Ludmer was born in Manchester in 1926 to a Jewish family, his father being a Salford hairdresser and his mother a teacher of Hebrew. The family moved to Balsall Heath, Birmingham in 1939, when his father gained a manager’s job at a gentlemen’s hairdressers. Maurice, who had a life-long passion for sport, obtained an apprenticeship at Austin, attended Handsworth Technical College and joined the Young Communist League.
He was later called up on National Service to the Army, visiting Belsen concentration camp at the age of 20, after being seconded to the War Graves Commission, an experience that influenced the future course of his life. After various jobs on being demobilised, he was able to become a sports journalist.
Active in the CP, the tenants’ association, and the peace movement, he married his wife, Liz, in 1956, becoming a caring father to several children. Maurice stood as a Communist Party council candidate in Balsall Heath, during which time he worked as a knitwear quality controller in a factory. The picture is from an election address (thanks to Martin Levy).
With others, Maurice set up the Co-ordinating Committee Against Racial Discrimination in the very early 60s and became strongly associated with anti-racist activity thereafter, especially through his close personal relationship with Indian Workers’ Association leader, Jagmohan Joshi. Both sought to recruit south Asian migrants to the Party in the late 1950s.
In June 1965, when Rowley Regis Residents Association withdrew an invitation to join it routinely given to new householder after discovering they were black, Maurice led a deputation from CCARD to the leading official of the Association and the ban was lifted. In November of that year, he led a couple dozen Indians on a pub crawl in West Bromwich and Smethwick, designed to break the colour bar ban – 10 of the 11 pubs they visited served them.
As Joshi became increasingly critical of the politics of the Indian Communist Party, this also addressed the question of the British CP’s relationships with trades unions and how institutional racism was addressed and Ludmer was drawn to these ideas. Taking an increasingly leftist course, CCARD organised demonstrations over international issues such as the Vietnam war and against British colonial rule. Joshi began to vocalise ideas linked to ‘black power’, including advocacy of separate black unions.
A more broadly based national organisation Campaign Against Racial Discrimination (CARD) rather supplanted the local CCARD. In 1968, Maurice left the Communist Party over differences related to these questions but nonetheless maintained reasonably friendly relations.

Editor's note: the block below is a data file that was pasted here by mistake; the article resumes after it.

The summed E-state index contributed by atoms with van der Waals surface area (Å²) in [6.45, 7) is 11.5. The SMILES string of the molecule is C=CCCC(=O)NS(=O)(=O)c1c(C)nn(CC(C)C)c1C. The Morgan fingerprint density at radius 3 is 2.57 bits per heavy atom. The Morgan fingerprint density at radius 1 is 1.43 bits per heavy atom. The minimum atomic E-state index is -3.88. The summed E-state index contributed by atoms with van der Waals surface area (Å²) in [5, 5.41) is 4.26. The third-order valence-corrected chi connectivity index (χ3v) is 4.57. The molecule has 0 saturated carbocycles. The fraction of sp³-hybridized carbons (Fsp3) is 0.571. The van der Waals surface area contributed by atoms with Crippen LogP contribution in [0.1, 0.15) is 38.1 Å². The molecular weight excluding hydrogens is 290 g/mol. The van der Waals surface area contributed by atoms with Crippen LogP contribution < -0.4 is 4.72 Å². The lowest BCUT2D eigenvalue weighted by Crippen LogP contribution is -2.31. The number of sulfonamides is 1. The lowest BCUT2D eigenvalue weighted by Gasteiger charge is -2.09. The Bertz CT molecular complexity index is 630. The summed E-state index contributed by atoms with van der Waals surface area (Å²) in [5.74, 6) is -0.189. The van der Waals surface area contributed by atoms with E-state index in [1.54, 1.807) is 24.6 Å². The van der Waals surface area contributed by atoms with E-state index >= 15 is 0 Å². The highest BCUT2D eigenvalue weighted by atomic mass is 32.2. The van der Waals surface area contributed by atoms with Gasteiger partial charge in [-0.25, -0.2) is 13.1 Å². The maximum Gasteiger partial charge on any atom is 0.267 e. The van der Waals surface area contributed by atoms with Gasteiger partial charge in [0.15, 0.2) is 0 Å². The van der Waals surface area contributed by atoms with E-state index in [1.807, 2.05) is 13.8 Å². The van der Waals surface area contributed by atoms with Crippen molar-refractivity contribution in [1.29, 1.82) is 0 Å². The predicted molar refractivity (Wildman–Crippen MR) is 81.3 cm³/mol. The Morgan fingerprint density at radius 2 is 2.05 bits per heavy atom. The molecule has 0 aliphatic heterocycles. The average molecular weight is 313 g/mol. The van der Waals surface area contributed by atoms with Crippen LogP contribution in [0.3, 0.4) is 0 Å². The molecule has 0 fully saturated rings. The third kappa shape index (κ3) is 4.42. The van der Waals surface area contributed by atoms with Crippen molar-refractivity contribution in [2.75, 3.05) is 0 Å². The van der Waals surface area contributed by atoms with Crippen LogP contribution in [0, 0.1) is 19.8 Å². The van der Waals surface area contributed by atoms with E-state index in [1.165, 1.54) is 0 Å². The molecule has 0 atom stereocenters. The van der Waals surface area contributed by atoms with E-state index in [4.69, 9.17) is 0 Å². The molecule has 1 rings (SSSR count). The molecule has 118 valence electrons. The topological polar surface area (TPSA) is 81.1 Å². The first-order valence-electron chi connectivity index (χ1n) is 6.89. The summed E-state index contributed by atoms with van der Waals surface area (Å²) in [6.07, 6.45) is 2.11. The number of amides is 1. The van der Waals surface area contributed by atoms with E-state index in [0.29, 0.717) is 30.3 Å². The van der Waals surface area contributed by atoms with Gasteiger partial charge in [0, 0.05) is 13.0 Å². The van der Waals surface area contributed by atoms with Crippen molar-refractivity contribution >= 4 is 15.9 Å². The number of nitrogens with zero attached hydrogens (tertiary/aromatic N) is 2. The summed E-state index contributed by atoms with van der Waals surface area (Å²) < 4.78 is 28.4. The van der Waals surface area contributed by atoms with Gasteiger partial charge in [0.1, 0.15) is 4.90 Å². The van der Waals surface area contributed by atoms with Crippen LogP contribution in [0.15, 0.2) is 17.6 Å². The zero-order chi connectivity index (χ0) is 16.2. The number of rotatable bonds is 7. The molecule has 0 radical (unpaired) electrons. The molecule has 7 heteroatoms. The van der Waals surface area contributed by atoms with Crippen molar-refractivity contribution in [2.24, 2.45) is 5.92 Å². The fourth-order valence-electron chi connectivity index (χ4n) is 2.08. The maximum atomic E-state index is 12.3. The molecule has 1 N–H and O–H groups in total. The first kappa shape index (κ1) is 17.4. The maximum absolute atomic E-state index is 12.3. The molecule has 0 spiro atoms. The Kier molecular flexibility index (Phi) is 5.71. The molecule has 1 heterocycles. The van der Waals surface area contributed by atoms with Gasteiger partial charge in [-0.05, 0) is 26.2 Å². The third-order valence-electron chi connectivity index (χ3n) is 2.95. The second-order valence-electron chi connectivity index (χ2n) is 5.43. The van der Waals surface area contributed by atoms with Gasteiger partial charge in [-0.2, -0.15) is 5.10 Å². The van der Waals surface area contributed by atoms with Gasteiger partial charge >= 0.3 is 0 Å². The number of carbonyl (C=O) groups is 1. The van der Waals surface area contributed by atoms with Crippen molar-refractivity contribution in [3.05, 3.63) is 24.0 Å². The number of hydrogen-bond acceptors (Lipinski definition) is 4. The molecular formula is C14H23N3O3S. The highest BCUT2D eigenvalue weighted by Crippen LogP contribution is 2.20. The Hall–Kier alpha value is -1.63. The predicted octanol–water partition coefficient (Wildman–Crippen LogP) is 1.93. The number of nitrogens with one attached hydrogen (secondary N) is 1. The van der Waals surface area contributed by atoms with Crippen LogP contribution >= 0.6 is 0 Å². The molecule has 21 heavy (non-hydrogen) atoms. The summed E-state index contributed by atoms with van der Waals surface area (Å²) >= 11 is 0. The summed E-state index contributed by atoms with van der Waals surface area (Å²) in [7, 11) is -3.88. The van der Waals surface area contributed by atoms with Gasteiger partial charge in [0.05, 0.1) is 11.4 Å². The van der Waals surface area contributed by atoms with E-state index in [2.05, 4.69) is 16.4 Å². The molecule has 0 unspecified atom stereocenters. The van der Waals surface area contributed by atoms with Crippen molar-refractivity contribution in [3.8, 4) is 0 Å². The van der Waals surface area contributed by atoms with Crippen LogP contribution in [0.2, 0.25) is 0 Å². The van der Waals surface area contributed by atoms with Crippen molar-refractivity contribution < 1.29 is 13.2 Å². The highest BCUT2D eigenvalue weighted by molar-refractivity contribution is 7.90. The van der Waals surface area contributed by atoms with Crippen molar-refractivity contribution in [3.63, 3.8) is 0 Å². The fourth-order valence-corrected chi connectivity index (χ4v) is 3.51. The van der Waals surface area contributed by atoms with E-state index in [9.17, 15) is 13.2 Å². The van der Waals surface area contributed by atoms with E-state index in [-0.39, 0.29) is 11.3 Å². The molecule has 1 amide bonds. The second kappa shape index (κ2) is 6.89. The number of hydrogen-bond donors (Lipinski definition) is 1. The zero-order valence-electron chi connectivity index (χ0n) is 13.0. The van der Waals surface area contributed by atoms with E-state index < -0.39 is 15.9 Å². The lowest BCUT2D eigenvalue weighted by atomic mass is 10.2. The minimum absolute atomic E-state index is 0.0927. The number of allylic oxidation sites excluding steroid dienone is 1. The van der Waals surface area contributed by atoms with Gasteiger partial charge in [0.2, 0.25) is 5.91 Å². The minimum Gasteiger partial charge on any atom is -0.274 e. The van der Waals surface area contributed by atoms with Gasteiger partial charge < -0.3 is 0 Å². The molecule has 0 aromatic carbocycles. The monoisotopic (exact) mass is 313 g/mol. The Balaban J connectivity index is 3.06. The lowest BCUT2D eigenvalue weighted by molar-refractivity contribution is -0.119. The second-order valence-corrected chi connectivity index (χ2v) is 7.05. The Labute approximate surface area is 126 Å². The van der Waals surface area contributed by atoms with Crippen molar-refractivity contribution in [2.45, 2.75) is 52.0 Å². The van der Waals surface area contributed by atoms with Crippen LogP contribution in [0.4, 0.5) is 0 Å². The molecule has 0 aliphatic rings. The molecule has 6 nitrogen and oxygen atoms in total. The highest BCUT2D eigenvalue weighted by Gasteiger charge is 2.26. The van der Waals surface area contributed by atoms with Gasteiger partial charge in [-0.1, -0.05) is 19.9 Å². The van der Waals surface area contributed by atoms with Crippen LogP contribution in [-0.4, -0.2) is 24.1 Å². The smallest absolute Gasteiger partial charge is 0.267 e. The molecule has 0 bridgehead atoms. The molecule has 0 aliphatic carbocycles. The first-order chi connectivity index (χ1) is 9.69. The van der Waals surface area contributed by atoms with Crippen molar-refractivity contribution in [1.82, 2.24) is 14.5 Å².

Later, he became involved with Searchlight Associates, the anti-fascist resource body. From 1973 he worked full time as a freelance journalist, collaborating with Gerry Gable in 1974 to produce A Well Oiled Nazi Machine, a booklet exposing the nature of the National Front, the title taken from the words of one of the party’s leaders.
He played a leading role in launching Searchlight magazine in 1975, serving first as managing editor and then as full-time editor. Searchlight would go on to infiltrate right-wing groups, gathering secret information about illegal activities. The existence of Column 88, a hard-line British Nazi underground, was revealed by it. In the summer of 1976, Colin Jordan, former British Movement leader, and a prominent long term Nazi, fruitlessly brought a criminal libel suit against Maurice.
A member of the steering group of the first Anti-Nazi League in 1977, he was elected President of Birmingham Trades Council after significant pressure over a period from a very broad left alliance to depose a right winger saw Communist Jack Lynch, convenor at Rover, lose by 10 votes out of several hundred cast. Maurice’s candidature the following year united ultra lefts behind the broad left vote.
He suffered a stroke in February 1980 and returned to work after what was thought to be a full recovery, but had a heart attack and died at his home in Birmingham on 14 May 1981, suddenly in the middle of a phone call to a Special Branch Officer over fascist activities.
GS personal knowledge; Oxford Dictionary of National Biography; 14 June 1965 – Birmingham Daily Post; 15 November 1965 – Daily Mirror; 12 August 1976 – Birmingham Daily Post; 31 December 1976 – Coventry Evening Telegraph.